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Keep Up With New Products

Wednesday, July 25, 2007   By Mike Reddy


New products are being developed all the time and being aware of what is coming onto the market can be a positive competitive advantage. There are a number of ways you can keep abreast of product developments and new products on offer.

The latest trends are on show

If you make a point of going to trade shows, and of reading the articles about the shows you can't attend, you'll quickly find out the latest trends in your industry. Whether it's the technology of solar swimming pool heaters or the latest fashions in children's clothing, it's on show at a trade event somewhere before it's released to consumers. And if it's newsworthy, it gets written up in the trade magazines that cover the world's major industry shows.

At these events you'll also get to meet the manufacturers and local distributors who often cooperate in putting their products in front of prospective resellers. Networking is big at trade shows and when something's new it's going to be talked about by everyone at the affiliated gatherings. It's where you spot what's new and who's got it, and can start the negotiating process to obtain supplies for yourself.

Trade magazines that report on the shows are also good sources of information about trends and product developments. All you have to do to keep up to date is subscribe - no airfares or accommodation to worry about. If editors of trade publications get excited about new products, they're definitely worth investigating.

Often affiliated with industry trade shows are the industry organisations whose income depends on keeping their members up to date and competitive. Through these organisations you can meet others in your industry from both your domestic and overseas markets, and share information that can be useful about everything from sourcing products to selecting software for your business

Government can help

Government bodies too can be helpful. Most countries have export oriented public or semi-public organisations who have the task of marketing their own country's products to buyers in other regions. They often have trade missions in other countries where they showcase their domestic manufactures or produce.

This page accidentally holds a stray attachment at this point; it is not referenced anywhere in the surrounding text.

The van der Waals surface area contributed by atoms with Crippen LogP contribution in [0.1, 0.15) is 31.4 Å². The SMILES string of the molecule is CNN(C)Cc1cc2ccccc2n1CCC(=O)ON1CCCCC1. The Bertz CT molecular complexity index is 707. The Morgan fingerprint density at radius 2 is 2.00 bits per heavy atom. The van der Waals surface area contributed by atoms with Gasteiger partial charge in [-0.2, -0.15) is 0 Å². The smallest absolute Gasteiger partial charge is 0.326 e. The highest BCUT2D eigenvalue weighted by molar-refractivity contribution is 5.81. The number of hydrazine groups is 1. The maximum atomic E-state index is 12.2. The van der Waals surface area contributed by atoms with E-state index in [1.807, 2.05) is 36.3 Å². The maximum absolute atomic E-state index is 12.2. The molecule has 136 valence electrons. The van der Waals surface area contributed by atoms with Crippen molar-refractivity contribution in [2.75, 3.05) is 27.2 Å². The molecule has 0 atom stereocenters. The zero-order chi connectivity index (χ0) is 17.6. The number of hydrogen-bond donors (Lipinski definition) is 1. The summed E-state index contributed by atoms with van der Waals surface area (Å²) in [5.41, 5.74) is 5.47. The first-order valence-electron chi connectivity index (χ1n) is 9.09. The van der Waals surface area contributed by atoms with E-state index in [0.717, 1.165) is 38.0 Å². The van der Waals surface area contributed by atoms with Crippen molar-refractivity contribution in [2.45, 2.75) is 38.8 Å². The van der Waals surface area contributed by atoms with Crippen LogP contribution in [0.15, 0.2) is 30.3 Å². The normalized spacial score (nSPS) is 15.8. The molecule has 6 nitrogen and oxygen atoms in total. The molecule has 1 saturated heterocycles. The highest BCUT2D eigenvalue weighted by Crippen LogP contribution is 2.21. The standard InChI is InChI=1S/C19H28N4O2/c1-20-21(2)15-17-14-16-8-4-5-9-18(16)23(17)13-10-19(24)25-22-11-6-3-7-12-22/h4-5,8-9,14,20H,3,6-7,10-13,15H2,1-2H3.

Begin your search for knowledge by subscribing to the most popular industry trade magazines from your own country and from overseas. Some may be available at your local public library, but it's not a wise idea to depend on them being there just when you might need them, so pay for your subscriptions and deduct the cost from your income when tax time comes around.

Use a search engine like Google to do a thorough search on the Internet, by your industry, by the product types you're interested in, and any other relevant aspects. This is the cheapest information you'll get and it won't take long to build up a picture of what's happening in the marketplace.

See how it's sold and marketed

When you do find a product you're interested in, see who's selling it and check out their website to see how they're marketing it. You may find a package solution that includes not just a new product but also ideas on how to market it. You'll also have a guide as to pricing it.

Contact the selling organisation and ask who their source of supply is. Get in touch with them and see if there's a distributor in your area. If not, you might want to take on the distributorship yourself if the price is right. Otherwise you can arrange a supply of the product directly with the manufacturer in most cases as it won't infringe on the rights of any existing distributor.

Obtain samples of the product and be sure it's right for your market. Do some limited market research with discussion groups to judge the level of consumer interest. When you're ready to go ahead, place your order; preferably this can be done with more than one supplier to be certain of future supplies, although if a product is really new and there's no local distributor you may have to take a gamble here.

Setting up and maintaining a website isn't cheap. If your company has a website that's even slightly above the brochureware level it's probably costing you a fair sum of money each month. The good news is that a website can earn income to offset its costs, and can even become a profit spinner for your business in its own right.

There are a number of ways your website can make money, some more suitable than others depending on your particular situation. For instance, unless you have millions of 'hits' each week it's hard to justify charging high rates for providing advertising or sponsorships on your site, but if you experiment with the variety of income earners that are possible you'll find you're able to cover some, if not all, of your costs.

Mike Reddy is a Chartered Accountant, business coach and advisor helping businesses in Sydney, Melbourne, Brisbane and Gold Coast to easily increase their profits and cash flow. He is currently President of the North Sydney Chamber of Commerce, a Regional Councillor for Sydney North East and a member of the Institute of Chartered Accountants Sydney leadership team. As well as advising businesses, Mike presents business development seminars and webinars and is regularly contacted by the media to comment on small business matters. You can connect with him on Facebook, Twitter and Google+.